Buncombe County, like much of the nation, has a diabetes problem. The disease was ranked as the 10th-leading cause of death in the county in the 2015 Community Health Assessment, an annual gathering of data from residents to determine local wellness in relation to state and national averages. While there are numerous reasons why this has become an epidemic, the assessment found that 23.5 percent of Buncombe adults are obese, and that just over 30 percent of students in K-5 public schools are overweight or obese, factors that increase the incidence of diabetes.

The good news: Asheville-area health professionals say there are affordable and accessible ways to address this growing risk for generations young and old. A wealth of information, diet trends and practices has emerged to address weight loss and the prevention of diabetes.

Christin Banman, a registered dietitian with Mountain Kidney and Hypertension Associates, is accustomed to dealing with the factors that lead to diabetes, Type 2 in particular. “You immediately have to get into the home life situation with these issues,” she says. “Who does the cooking? Who’s in the house?” The majority of her patients have fought weight gain, high blood pressure and long-standing medical issues their entire lives. Their multiple problems create the onset of Type 2 diabetes, she says, which in turn causes kidney malfunction due to higher levels of blood sugar.

Banman’s advice for someone who has contracted the disease and is seeking reversal of the diagnosis is similar to that she’d offer anyone who is prediabetic. She recommends affordable and simple dietary solutions that include buying frozen vegetables for cost and longevity, avoiding most beverages in favor of purchasing foods, buying grains in bulk, and shopping at Aldi and other affordable markets in their area.

Watching your weight is key to help preventing Type 2 diabetes, Banman says. “I really feel like if someone can jump start or hit the restart button with the sugar busters or Atkins diet just to get an initial amount of weight off, I’m a supporter of that. I think the long-term benefits of just getting a little bit of weight off exceed the consequences of that diet.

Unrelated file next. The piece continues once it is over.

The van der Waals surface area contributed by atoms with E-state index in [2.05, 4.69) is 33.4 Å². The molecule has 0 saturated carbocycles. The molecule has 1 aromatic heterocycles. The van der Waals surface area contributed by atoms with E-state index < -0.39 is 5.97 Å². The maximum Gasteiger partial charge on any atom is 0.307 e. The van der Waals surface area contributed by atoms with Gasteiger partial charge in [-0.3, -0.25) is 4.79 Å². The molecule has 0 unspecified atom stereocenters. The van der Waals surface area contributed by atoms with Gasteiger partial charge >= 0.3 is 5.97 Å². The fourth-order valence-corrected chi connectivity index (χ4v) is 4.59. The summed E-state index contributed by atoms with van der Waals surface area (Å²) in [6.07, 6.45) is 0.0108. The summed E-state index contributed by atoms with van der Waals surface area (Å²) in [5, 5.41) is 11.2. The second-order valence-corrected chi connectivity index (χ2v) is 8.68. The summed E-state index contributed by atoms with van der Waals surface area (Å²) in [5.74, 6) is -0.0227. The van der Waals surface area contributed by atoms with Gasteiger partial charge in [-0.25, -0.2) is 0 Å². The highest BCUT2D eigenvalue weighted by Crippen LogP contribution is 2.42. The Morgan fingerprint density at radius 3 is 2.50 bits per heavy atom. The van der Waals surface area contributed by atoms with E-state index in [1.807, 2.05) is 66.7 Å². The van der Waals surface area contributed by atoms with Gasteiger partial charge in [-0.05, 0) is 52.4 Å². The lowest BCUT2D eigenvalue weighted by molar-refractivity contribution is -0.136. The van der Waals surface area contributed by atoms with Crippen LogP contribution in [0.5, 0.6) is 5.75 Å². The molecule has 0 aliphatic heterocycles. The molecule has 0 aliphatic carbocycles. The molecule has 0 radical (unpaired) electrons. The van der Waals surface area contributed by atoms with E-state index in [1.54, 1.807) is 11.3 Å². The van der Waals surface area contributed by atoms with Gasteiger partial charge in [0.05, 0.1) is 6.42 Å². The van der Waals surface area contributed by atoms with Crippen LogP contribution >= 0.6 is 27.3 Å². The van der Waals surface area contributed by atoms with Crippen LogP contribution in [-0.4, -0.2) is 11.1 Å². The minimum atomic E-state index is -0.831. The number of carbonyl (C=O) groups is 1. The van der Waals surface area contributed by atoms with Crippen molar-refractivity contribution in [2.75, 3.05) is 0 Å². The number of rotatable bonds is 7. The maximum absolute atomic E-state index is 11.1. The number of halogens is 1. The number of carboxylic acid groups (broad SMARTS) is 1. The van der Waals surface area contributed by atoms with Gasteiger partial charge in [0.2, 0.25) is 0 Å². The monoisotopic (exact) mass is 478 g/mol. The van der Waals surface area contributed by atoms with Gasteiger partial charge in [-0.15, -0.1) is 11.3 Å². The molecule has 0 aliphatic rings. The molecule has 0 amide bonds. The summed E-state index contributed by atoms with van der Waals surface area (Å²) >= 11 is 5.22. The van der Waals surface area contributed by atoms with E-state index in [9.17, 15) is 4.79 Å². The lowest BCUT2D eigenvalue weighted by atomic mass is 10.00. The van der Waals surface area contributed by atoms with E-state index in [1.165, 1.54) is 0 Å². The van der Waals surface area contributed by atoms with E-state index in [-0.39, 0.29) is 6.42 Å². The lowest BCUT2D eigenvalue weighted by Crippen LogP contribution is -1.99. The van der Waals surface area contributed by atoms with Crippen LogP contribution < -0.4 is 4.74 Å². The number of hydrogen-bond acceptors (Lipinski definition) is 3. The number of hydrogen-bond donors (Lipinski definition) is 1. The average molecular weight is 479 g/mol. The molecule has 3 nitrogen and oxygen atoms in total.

“I think what we’re dealing with is what’s referred to as a toxic food environment, where we have heavily marketed, very inexpensive, unhealthy foods on every corner — in hospitals, airports and even in our school systems,” she continues. “This food environment surrounds us. So it’s hard for me to argue with someone who says, ‘The croissant sandwiches were two-for-one on the way in.’ With someone that has limited food money, that speaks. So that’s part of the food environment we’re dealing with.”

Diabetes and lifestyle

Type 2 diabetes affects 29.1 million people in the U.S., according to the Centers for Disease Control and Prevention. The most common causes for the onset of this illness are obesity, smoking, physical inactivity, age, family history, high blood pressure and a high alcohol intake, according to WebMD.

Diabetes causes blood glucose levels to rise above normal. When people eat, their bodies turn food into glucose, or sugars, for their body to use as energy. The pancreas creates the hormone insulin, which allows those sugars to get into the cells of the body. But with Type 2 diabetes, the body is no longer able to use its own insulin as well as it should, causing sugar to build up in the blood.